dictionaries
http://library.link/vocab/resourcePreferred
True
http://library.link/vocab/subjectName
  • Women
  • Female friendship
  • Family secrets
  • Service stations
Label
The all-girl filling station's last reunion, Fannie Flagg, (electronic resource)
Link
Instantiates
Publication
Antecedent source
unknown
Carrier category
online resource
Carrier category code
  • cr
Carrier MARC source
rdacarrier
Color
multicolored
Content category
text
Content type code
  • txt
Content type MARC source
rdacontent
Dimensions
unknown
Edition
First edition.
Extent
1 online resource.
File format
unknown
Form of item
online
Isbn
9780812994636
Isbn Type
(electronic bk.)
Level of compression
unknown
Media category
computer
Media MARC source
rdamedia
Media type code
  • c
Note
EBOOK
http://library.link/vocab/ext/overdrive/overdriveId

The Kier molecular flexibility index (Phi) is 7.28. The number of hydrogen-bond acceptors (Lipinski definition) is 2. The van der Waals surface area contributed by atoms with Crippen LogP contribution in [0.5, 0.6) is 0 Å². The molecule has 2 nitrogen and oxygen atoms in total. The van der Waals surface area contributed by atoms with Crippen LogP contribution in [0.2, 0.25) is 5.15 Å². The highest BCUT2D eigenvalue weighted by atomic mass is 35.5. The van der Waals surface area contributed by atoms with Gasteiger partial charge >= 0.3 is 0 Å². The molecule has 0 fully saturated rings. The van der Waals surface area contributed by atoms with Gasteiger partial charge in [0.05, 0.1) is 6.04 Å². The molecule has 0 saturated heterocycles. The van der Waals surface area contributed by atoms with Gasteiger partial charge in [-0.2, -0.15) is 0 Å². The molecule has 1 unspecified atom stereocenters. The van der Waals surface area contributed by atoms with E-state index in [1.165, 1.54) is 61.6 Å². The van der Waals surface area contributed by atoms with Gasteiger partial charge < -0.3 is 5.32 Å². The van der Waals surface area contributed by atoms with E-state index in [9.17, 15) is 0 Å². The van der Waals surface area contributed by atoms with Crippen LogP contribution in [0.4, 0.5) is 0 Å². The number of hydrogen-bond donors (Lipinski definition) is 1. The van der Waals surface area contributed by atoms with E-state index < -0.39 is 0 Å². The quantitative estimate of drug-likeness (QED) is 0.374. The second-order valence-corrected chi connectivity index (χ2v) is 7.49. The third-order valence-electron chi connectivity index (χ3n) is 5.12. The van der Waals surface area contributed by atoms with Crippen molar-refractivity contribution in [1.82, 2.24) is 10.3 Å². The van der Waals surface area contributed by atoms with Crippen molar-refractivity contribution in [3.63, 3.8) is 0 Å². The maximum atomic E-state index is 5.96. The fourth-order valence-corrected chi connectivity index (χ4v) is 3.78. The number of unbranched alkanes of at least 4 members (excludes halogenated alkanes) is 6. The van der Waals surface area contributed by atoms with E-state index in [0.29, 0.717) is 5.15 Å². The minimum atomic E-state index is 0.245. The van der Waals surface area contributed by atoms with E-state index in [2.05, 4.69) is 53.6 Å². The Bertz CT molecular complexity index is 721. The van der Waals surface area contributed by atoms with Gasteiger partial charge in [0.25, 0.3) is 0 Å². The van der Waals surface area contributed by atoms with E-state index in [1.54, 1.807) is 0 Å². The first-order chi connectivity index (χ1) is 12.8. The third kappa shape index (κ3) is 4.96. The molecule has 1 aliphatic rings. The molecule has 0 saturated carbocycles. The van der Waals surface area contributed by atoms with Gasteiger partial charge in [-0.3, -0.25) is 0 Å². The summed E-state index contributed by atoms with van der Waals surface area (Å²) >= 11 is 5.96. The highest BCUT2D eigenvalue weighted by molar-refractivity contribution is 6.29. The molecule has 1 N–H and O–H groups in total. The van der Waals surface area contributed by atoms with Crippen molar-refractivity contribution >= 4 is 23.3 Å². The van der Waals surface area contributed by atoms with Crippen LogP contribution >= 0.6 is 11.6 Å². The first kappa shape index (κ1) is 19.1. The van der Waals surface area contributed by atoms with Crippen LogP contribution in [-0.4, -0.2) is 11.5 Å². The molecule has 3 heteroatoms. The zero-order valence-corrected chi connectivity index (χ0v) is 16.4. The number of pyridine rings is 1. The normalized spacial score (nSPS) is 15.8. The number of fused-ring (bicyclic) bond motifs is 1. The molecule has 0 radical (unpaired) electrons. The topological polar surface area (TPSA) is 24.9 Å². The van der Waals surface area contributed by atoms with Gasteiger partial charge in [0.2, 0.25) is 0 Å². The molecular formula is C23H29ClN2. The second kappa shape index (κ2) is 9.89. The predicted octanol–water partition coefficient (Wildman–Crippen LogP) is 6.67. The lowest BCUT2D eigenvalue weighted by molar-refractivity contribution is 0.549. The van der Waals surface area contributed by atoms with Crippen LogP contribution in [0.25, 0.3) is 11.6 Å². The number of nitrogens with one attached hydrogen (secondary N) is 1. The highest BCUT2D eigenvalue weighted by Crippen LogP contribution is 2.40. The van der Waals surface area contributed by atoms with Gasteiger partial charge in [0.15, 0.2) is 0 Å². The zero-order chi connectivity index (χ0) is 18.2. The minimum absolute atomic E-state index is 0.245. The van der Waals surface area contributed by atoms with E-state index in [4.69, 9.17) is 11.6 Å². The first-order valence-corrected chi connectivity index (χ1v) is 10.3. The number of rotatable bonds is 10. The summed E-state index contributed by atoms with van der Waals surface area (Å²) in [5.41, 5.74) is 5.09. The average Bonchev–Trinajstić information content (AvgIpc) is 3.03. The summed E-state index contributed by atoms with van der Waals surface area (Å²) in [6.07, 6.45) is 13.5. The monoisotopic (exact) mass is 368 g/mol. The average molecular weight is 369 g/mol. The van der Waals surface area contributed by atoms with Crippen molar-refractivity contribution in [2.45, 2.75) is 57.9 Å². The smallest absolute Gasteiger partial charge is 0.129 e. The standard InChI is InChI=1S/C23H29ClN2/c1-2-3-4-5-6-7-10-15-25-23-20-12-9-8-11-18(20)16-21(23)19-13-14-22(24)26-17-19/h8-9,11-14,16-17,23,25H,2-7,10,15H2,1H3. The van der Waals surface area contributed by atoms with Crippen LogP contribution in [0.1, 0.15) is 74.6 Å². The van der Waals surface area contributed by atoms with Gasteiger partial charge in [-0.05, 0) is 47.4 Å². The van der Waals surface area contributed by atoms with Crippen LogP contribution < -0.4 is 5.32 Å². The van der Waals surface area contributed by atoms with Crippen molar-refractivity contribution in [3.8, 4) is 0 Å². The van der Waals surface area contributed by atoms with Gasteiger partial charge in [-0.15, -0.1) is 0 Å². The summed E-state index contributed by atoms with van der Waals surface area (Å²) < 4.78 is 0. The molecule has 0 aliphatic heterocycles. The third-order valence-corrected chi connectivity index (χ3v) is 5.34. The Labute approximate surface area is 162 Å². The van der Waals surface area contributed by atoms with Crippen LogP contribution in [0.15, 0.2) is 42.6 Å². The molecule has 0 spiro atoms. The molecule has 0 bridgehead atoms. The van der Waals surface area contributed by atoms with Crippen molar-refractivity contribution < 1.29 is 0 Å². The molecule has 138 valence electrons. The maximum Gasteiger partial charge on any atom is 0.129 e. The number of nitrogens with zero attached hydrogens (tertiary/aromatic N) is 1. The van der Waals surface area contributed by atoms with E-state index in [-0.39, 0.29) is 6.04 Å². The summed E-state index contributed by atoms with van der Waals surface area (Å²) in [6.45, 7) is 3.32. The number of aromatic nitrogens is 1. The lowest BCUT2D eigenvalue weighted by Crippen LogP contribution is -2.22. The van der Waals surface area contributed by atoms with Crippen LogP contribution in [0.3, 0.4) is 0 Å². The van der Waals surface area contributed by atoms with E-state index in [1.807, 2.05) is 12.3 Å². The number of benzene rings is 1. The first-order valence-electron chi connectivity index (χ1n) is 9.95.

a516ae3d-af25-4826-ae1f-973f10924666
Quality assurance targets
not applicable
Reformatting quality
unknown
Sound
unknown sound
Specific material designation
remote
System control number
  • 1889693
  • (OCoLC)861219628
  • 1889693
Label
The all-girl filling station's last reunion, Fannie Flagg, (electronic resource)
Link
Publication
Antecedent source
unknown
Carrier category
online resource
Carrier category code
  • cr
Carrier MARC source
rdacarrier
Color
multicolored
Content category
text
Content type code
  • txt
Content type MARC source
rdacontent
Dimensions
unknown
Edition
First edition.
Extent
1 online resource.
File format
unknown
Form of item
online
Isbn
9780812994636
Isbn Type
(electronic bk.)
Level of compression
unknown
Media category
computer
Media MARC source
rdamedia
Media type code
  • c
Note
EBOOK
http://library.link/vocab/ext/overdrive/overdriveId
a516ae3d-af25-4826-ae1f-973f10924666
Quality assurance targets
not applicable
Reformatting quality
unknown
Sound
unknown sound
Specific material designation
remote
System control number
  • 1889693
  • (OCoLC)861219628
  • 1889693

Library Locations

  • Delaware Main LibraryBorrow it
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  • Powell BranchBorrow it